Who has Theresa May betrayed? Remainers or Brexiteers?
- Credit: PA Wire/PA Images
In the end it was another fudge, another desperate bid to avoid a spat with either Tory Leavers or Remainers.
And now the next five days will be key for Theresa May: the battle over exactly what will be in the Brexit Bill when it goes back to the House of Lords starts here.
In the immediate aftermath of the vote those Tory rebels were rather pleased with themselves. They had seemingly secured the first two points on Dominic Grieve's amendment unchallenged with an assurance from the prime minister herself that the third element (that if the government could not strike a deal by February 15 MPs would take over) would be discussed.
But Brexiteers also claimed it was a victory for them. The whips office had spun both sides to the point where everyone was dizzy.
The clashes in the chamber will be nothing compared to those that will go on behind closed doors in the coming days.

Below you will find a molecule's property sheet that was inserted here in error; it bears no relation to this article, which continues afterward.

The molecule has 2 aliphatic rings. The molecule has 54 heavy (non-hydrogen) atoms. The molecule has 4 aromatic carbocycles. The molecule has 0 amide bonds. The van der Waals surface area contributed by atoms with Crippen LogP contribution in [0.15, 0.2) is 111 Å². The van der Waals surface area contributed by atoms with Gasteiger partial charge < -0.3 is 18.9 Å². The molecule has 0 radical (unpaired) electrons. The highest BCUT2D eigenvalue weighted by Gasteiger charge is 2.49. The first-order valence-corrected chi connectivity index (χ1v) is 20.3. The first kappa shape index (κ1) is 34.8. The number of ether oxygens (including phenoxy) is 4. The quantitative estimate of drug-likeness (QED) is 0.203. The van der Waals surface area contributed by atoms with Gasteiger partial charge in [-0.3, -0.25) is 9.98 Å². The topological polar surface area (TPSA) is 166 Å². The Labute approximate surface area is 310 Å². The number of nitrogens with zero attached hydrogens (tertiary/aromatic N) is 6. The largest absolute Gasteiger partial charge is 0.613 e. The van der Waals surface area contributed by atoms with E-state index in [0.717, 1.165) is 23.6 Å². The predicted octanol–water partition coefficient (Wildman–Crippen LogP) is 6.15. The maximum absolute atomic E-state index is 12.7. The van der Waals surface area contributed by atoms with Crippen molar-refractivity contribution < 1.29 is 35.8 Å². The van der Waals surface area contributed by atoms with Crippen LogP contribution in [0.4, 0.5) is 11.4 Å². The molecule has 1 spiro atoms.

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When the Bill goes back to the Lords May faces a crunch moment. It will then be clear who she has betrayed – she can fudge no longer.
If the amendment goes in as Grieve believes it will expect Jacob Rees-Mogg to throw the kind of tantrum not even nanny can soothe. And with the European Research Group at his beck and call the member for the 18th Century retains real power.
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But if it transpires the Remainers have been sold a dummy they also have the numbers to cause the government a real headache when the Trade Bill enters the Commons next month.
There were at least 14 potential rebels who were hastily put in front of the prime minister in the minutes before the vote. Their quiet defiance will turn to anger if they have been betrayed.
She might have scraped through again this time. But her time is running out.
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